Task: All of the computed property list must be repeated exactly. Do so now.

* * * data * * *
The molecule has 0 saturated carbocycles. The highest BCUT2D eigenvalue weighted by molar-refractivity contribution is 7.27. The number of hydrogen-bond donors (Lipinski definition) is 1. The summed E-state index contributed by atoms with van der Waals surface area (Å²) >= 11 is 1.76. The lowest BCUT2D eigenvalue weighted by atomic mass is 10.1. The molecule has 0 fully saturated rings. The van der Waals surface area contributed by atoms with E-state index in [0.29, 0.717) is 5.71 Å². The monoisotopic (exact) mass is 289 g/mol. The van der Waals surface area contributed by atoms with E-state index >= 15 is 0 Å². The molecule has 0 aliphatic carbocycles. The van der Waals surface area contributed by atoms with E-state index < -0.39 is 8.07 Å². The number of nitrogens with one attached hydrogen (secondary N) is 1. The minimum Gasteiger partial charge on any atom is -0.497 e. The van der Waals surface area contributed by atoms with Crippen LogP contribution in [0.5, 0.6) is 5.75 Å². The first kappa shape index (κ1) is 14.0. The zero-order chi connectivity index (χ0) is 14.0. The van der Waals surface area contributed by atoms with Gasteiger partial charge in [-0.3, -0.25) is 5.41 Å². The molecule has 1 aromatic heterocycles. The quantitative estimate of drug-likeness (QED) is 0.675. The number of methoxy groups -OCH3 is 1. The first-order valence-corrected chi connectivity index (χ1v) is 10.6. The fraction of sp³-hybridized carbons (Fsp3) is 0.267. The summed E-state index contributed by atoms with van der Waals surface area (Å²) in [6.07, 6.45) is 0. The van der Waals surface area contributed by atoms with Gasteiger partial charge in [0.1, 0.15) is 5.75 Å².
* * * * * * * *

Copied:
The molecule has 0 saturated carbocycles. The highest BCUT2D eigenvalue weighted by molar-refractivity contribution is 7.27. The number of hydrogen-bond donors (Lipinski definition) is 1. The summed E-state index contributed by atoms with van der Waals surface area (Å²) >= 11 is 1.76. The lowest BCUT2D eigenvalue weighted by atomic mass is 10.1. The molecule has 0 fully saturated rings. The van der Waals surface area contributed by atoms with E-state index in [0.29, 0.717) is 5.71 Å². The monoisotopic (exact) mass is 289 g/mol. The van der Waals surface area contributed by atoms with E-state index >= 15 is 0 Å². The molecule has 0 aliphatic carbocycles. The van der Waals surface area contributed by atoms with E-state index < -0.39 is 8.07 Å². The number of nitrogens with one attached hydrogen (secondary N) is 1. The minimum Gasteiger partial charge on any atom is -0.497 e. The van der Waals surface area contributed by atoms with Crippen LogP contribution in [0.5, 0.6) is 5.75 Å². The first kappa shape index (κ1) is 14.0. The zero-order chi connectivity index (χ0) is 14.0. The van der Waals surface area contributed by atoms with Gasteiger partial charge in [-0.3, -0.25) is 5.41 Å². The molecule has 1 aromatic heterocycles. The quantitative estimate of drug-likeness (QED) is 0.675. The number of methoxy groups -OCH3 is 1. The first-order valence-corrected chi connectivity index (χ1v) is 10.6. The fraction of sp³-hybridized carbons (Fsp3) is 0.267. The summed E-state index contributed by atoms with van der Waals surface area (Å²) in [6.07, 6.45) is 0. The van der Waals surface area contributed by atoms with Gasteiger partial charge in [0.1, 0.15) is 5.75 Å².